The Coalition notoriously manipulated anxiety about immigration at the 2001 election, with the Tampa and children-overboard incidents. And it tried the same tactic again in 2007, with the Haneef case and Kevin Andrews' ill-judged remarks about African migrants. However, under Howard, immigration to Australia increased dramatically: in 2003-04, total settler arrivals were 60% higher than a decade before. At the same time, support for immigration increased among Australians, with beliefs becoming more positive about migrants' effects on the economy, jobs, and law and order.

This research can be found in Australian Social Attitudes: The First Report (2005), based on an ambitious project run by the Centre for Social Research at the Australian National University. The second volume, Australian Social Attitudes 2: Citizenship, Work and Aspirations (2007), contains surprising findings about Australians' attitudes to trust and citizenship. We are used to hearing that Australians are cynical about politics, and most of them are, but they also display some of the highest levels of trust in government. Among the 41 member nations of the International Social Survey Programme, Australia comes in after Denmark, Finland, Switzerland and Cyprus, with 40% of respondents agreeing that "Most of the time we can trust people in government to do what is right." In the US, it is 31%; the UK, 29%; and Japan is at the bottom, on 9%.

What does this have to do with the transition from Howard to Rudd? In short, it is cause for optimism. While Howard wasted time and political capital on the largely futile culture wars, policy problems piled up: inadequate health funding; infrastructure failures; a dysfunctional federal-state system; tax and income-support systems needing overhaul; underfunded universities and stagnant school-retention rates; the looming disaster of the Murray-Darling river system; and the need to significantly reduce carbon emissions. One of the reasons Rudd was elected was that he made these problems central to his election campaign - and forced Howard to play catch-up.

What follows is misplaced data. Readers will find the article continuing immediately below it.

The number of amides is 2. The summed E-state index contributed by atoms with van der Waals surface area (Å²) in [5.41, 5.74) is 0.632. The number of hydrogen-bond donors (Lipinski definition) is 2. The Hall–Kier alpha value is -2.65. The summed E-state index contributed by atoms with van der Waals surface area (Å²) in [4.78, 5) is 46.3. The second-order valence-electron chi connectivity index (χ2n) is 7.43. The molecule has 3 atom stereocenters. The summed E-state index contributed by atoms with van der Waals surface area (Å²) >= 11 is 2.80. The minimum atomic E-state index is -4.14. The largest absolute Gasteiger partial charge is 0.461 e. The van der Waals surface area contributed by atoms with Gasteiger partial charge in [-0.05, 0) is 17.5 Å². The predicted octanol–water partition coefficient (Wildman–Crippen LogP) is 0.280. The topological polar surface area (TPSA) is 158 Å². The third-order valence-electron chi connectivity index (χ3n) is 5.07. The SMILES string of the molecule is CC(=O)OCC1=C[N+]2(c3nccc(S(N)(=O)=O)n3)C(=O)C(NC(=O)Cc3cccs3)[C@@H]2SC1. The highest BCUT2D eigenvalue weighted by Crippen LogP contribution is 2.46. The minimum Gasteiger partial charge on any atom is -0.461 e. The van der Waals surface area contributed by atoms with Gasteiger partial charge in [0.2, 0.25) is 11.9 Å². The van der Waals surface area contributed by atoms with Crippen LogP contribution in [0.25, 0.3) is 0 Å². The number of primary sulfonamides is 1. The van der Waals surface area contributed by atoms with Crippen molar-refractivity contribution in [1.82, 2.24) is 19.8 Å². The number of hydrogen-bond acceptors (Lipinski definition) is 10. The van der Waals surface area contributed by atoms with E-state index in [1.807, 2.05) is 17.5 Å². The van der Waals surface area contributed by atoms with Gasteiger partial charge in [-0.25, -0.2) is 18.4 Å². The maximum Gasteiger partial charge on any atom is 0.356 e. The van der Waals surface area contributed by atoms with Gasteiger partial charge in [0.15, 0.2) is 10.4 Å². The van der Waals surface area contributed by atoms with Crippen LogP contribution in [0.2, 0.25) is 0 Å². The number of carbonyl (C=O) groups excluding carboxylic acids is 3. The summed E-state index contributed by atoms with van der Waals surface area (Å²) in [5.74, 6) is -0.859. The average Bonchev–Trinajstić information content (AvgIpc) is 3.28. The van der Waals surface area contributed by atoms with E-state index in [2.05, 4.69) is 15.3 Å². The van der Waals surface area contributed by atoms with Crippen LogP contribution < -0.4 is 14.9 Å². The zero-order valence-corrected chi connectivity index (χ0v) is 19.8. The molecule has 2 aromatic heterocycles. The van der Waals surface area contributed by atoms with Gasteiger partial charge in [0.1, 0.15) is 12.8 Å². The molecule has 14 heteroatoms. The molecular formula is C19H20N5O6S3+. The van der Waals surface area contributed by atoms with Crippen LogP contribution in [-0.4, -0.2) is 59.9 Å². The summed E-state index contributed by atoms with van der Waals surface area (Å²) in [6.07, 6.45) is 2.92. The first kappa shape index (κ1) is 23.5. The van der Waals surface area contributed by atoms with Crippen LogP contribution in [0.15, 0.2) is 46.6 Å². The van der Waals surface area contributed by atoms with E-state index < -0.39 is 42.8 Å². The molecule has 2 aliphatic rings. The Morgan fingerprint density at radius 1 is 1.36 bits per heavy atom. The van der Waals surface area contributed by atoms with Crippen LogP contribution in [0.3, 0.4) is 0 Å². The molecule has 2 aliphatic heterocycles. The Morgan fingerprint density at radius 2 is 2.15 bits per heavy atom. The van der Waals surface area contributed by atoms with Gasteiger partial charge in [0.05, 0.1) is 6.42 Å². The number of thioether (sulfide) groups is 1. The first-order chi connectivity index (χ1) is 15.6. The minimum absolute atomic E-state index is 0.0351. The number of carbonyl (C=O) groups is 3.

The transition from Howard to Rudd is not about new national narratives, nor Big Ideas. It is about the hard work of solving complex policy problems which are linked by little else than that they have been neglected for too long. Each is extraordinarily complex, and has a myriad of stakeholders and potential losers. Public-policy analysts call them Wicked Problems. Wicked Problems lack both definitive formulation and definitive solutions. It is impossible to disentangle causes from symptoms, and the search for the root of the problem is futile. What, for example, are the causes of some children's poor performance at school? Poor schools and inadequate teaching, poor parenting, low levels of cultural capital, socio-economic disadvantage - and if the latter, what are the causes of this? Parents' poor schooling, parents' unemployment, or growing up in a disadvantaged neighbourhood? Perhaps some people are not suited to sitting at a desk through their teenage years and would rather be out in the world using their bodies rather than their minds? But there aren't many physical jobs any more, so we try to keep them in school. Or perhaps it is all of the above - so which problem should governments tackle first? The Rudd government has chosen to tackle schools and teachers, but it will need the co-operation of the states, and it is not at all certain that this will be forthcoming.

All a government can do is do its best, on the basis of the best information available and its judgement about the likely consequences. So Rudd has set up a series of committees and inquiries to advise the government on a host of policy problems. It means we are not quite sure what the solutions will be, and this frustrates journalists and an Opposition keen to scrutinise the government and hold it to account. But at this early stage in the government's life, a little patience seems warranted.